Deep learning is a class of machine learning algorithms that progressively uses multiple layers to extract higher-level features from the raw input. For example, lower layers in image processing may identify edges, while higher layers may identify the concepts relevant to a human, such as digits, letters, or faces.
In machine learning, one of the most important features is to extract the characteristics of an object. So how to extract features?
Filtering, also known as sifting, is the process of eliminating what you don’t want and leaving what you do want, see Figure 2-21. It is one of the most effective ways to extract features from an object. Just as many scientific laws assume an ideal environment, filtering puts features in a near-ideal environment, making it easier to analyze and come up with laws.
Filtration is ubiquitous in equipment, with various filter papers, including filters for coffee pots, water filtration, etc.
In optics, various filters are used to achieve the purpose of filtering specific light.
In signal processing, there are high-pass filters, which are used to filter out the low-frequency part. There are low-pass filters, which are used to filter out the high-frequency part. And of course, there are bandwidth filters, which filter out the high and low-frequency parts of the signal outside the bandwidth to get the desired signal.
In computer science, filters are even more widely used to process digital signals or filter spam.
In the field of deep learning, deep learning algorithms automatically extract the features of an object. When extracting features, filters are used, similar to filters in optics, together with convolution algorithms, to finally obtain the features of an object.
Figure 2-21 How to extract features?
Let’s take a look at the schematic diagram of the deep learning system, and see Figure 2-22 to illustrate the principle and process of deep learning, taking the recognition model building of cars as an example.
We take the big data collected over and mark each image for classification. First, we have to normalize the dataset, for example, to 256*256*3 images. ( Normalization is the process of rescaling one or more attributes to the range of 0 to 1. This means that the largest value for each attribute is one, and the smallest value is 0. ) Next, we use the filter matrix to draw points to reduce the number of data and improve the processing efficiency, and then we use the convolution algorithm to extract features. After the features are extracted, pooling is done to continue the point extraction. ( The pooling layer is to reduce the resolution of the feature map but retains features of the map required for classification )This process can be repeated N times as needed. After the feature processing, we enter the fully connected layer of deep learning related to the output classification and get the probability of each classification, that is, the likelihood. In general, those with 90% or higher probability can be identified as the classification.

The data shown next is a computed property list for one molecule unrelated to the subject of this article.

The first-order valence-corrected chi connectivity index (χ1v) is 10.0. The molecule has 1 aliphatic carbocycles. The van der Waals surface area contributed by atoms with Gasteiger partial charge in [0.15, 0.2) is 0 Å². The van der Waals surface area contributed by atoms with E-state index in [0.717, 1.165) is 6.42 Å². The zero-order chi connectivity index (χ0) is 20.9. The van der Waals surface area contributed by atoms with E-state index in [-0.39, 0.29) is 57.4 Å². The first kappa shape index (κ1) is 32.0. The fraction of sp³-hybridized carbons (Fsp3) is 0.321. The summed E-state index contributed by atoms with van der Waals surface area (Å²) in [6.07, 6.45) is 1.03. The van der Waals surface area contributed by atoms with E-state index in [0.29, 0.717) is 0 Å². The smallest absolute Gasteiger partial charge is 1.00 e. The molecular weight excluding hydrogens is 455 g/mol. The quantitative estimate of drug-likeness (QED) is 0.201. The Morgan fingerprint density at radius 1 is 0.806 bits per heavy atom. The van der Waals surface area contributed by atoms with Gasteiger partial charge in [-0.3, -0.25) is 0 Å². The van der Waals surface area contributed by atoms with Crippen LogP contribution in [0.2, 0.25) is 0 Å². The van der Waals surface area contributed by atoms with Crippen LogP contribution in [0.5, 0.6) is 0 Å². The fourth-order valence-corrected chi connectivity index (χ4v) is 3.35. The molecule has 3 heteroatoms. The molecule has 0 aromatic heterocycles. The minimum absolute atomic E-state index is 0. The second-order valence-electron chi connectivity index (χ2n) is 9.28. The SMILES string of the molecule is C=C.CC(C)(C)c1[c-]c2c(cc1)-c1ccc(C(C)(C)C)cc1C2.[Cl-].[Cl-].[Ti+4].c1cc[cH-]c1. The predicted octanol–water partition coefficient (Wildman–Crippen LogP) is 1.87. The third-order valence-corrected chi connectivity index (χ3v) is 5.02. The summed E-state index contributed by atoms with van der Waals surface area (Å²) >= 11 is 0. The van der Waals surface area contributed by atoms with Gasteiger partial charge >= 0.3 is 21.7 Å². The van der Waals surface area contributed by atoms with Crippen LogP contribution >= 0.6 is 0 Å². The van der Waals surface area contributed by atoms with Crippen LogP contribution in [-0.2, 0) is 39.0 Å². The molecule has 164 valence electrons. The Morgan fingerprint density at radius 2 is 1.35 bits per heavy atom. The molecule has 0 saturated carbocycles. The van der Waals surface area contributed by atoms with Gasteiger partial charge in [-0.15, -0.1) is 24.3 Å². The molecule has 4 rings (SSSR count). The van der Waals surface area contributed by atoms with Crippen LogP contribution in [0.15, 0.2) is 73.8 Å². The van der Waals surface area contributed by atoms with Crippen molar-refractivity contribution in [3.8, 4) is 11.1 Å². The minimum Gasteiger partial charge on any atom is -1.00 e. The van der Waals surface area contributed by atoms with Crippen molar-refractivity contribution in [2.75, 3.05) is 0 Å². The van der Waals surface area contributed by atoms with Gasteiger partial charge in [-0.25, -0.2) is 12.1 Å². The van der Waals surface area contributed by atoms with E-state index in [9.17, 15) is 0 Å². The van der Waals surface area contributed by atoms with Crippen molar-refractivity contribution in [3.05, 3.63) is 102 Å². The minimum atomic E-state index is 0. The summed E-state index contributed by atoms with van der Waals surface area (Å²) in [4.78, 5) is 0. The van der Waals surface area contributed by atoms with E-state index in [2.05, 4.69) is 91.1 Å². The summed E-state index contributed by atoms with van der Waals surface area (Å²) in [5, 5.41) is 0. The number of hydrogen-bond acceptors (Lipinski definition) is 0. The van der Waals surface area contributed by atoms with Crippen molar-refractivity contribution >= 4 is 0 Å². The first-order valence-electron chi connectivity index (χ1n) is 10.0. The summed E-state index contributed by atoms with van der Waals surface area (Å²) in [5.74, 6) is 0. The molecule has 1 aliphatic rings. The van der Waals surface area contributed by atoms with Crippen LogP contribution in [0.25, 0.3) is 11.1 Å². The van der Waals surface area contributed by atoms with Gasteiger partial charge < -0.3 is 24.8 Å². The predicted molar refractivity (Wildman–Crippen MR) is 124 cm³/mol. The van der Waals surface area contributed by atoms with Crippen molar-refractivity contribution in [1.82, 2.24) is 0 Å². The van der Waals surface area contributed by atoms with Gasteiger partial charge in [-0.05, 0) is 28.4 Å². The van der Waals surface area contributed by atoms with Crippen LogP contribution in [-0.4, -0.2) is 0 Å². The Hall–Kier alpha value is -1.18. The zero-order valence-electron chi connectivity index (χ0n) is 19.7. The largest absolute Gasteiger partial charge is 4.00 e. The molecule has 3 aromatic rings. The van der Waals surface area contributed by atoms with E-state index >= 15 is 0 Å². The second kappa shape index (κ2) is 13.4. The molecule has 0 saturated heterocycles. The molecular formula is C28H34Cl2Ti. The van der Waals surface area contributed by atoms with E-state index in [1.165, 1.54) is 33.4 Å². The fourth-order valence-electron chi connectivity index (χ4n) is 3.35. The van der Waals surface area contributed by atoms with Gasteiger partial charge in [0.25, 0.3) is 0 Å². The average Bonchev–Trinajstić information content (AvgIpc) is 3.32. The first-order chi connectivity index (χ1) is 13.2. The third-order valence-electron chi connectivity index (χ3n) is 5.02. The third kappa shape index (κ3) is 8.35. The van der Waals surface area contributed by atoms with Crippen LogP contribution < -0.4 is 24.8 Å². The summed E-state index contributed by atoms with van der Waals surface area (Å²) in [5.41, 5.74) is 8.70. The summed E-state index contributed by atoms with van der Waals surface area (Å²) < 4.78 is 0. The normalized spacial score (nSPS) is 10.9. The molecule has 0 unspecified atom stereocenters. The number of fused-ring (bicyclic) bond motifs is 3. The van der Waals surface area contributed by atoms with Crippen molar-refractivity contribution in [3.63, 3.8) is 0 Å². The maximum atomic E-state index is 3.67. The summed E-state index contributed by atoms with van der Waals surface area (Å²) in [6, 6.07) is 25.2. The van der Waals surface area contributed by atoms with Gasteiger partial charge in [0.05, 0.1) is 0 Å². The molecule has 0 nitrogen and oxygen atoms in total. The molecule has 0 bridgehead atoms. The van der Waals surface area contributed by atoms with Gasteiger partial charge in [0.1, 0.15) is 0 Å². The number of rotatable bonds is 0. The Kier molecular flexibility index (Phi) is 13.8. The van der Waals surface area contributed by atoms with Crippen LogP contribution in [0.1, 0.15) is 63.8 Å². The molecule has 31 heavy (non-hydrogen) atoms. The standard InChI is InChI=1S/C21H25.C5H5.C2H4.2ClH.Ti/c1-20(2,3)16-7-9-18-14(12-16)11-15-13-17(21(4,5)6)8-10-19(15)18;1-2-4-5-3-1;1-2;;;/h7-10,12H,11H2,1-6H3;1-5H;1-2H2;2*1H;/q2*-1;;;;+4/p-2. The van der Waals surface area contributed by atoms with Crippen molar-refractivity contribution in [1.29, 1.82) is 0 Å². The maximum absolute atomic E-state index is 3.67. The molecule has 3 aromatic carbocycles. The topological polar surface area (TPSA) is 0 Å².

Figure 2-22 Deep learning algorithm
The data is divided into three sets for better model building in deep learning; see Figure 2-23 Dataset classification.
Figure 2-23 Data set classification
Figure 2-24 Model training process
The model’s training can be started after dividing the dataset into the actual training set, validation set, and test set. First, input the labeled data, then perform feature extraction and build the model. Next, input the validation set data into the trained model, observe the output results, whether they are correct or not, and then count the percentage of correctness. Repeat this process to continuously optimize the parameters of the training model, including the selection of filters, optimization of parameters, etc. until satisfactory results are achieved. Figure 2-24 shows the model training process and how to use a model to reason input images.
 from https://en.wikipedia.org/wiki/Deep_learning, Oct18,2021